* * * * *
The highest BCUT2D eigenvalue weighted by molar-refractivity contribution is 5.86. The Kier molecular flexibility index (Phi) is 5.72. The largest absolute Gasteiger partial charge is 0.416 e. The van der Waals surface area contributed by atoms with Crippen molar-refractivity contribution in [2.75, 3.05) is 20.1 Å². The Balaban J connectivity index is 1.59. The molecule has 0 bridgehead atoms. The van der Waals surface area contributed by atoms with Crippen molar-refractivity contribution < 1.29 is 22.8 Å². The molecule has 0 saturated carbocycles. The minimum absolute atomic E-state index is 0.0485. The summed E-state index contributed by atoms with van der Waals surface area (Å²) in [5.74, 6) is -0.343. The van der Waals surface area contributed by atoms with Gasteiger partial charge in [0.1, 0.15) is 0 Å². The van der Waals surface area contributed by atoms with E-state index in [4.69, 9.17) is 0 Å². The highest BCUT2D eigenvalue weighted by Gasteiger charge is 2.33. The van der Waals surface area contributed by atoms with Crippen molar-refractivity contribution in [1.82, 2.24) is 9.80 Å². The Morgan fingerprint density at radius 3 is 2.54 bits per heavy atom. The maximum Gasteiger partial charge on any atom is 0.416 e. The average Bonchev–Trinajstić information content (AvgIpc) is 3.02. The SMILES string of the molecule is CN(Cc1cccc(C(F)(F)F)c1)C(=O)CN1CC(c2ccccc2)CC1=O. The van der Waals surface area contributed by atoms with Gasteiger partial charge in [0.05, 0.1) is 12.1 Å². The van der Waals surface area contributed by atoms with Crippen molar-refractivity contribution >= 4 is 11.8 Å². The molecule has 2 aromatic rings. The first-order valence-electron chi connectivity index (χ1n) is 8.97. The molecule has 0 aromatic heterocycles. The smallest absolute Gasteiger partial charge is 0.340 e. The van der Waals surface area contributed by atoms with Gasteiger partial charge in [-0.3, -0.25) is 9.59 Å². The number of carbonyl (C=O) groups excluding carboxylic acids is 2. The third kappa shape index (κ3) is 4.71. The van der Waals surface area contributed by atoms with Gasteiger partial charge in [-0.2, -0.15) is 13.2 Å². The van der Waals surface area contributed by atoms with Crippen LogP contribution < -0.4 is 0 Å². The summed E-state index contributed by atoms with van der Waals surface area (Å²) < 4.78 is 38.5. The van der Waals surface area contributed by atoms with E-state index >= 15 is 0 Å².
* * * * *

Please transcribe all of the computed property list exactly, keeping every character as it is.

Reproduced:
The highest BCUT2D eigenvalue weighted by molar-refractivity contribution is 5.86. The Kier molecular flexibility index (Phi) is 5.72. The largest absolute Gasteiger partial charge is 0.416 e. The van der Waals surface area contributed by atoms with Crippen molar-refractivity contribution in [2.75, 3.05) is 20.1 Å². The Balaban J connectivity index is 1.59. The molecule has 0 bridgehead atoms. The van der Waals surface area contributed by atoms with Crippen molar-refractivity contribution < 1.29 is 22.8 Å². The molecule has 0 saturated carbocycles. The minimum absolute atomic E-state index is 0.0485. The summed E-state index contributed by atoms with van der Waals surface area (Å²) in [5.74, 6) is -0.343. The van der Waals surface area contributed by atoms with Gasteiger partial charge in [0.1, 0.15) is 0 Å². The van der Waals surface area contributed by atoms with E-state index in [4.69, 9.17) is 0 Å². The highest BCUT2D eigenvalue weighted by Gasteiger charge is 2.33. The van der Waals surface area contributed by atoms with Crippen molar-refractivity contribution in [1.82, 2.24) is 9.80 Å². The Morgan fingerprint density at radius 3 is 2.54 bits per heavy atom. The maximum Gasteiger partial charge on any atom is 0.416 e. The average Bonchev–Trinajstić information content (AvgIpc) is 3.02. The SMILES string of the molecule is CN(Cc1cccc(C(F)(F)F)c1)C(=O)CN1CC(c2ccccc2)CC1=O. The van der Waals surface area contributed by atoms with Gasteiger partial charge in [0.05, 0.1) is 12.1 Å². The van der Waals surface area contributed by atoms with Crippen molar-refractivity contribution >= 4 is 11.8 Å². The molecule has 2 aromatic rings. The first-order valence-electron chi connectivity index (χ1n) is 8.97. The molecule has 0 aromatic heterocycles. The smallest absolute Gasteiger partial charge is 0.340 e. The van der Waals surface area contributed by atoms with Gasteiger partial charge in [-0.3, -0.25) is 9.59 Å². The number of carbonyl (C=O) groups excluding carboxylic acids is 2. The third kappa shape index (κ3) is 4.71. The van der Waals surface area contributed by atoms with Gasteiger partial charge in [-0.2, -0.15) is 13.2 Å². The van der Waals surface area contributed by atoms with Crippen LogP contribution < -0.4 is 0 Å². The summed E-state index contributed by atoms with van der Waals surface area (Å²) < 4.78 is 38.5. The van der Waals surface area contributed by atoms with E-state index >= 15 is 0 Å².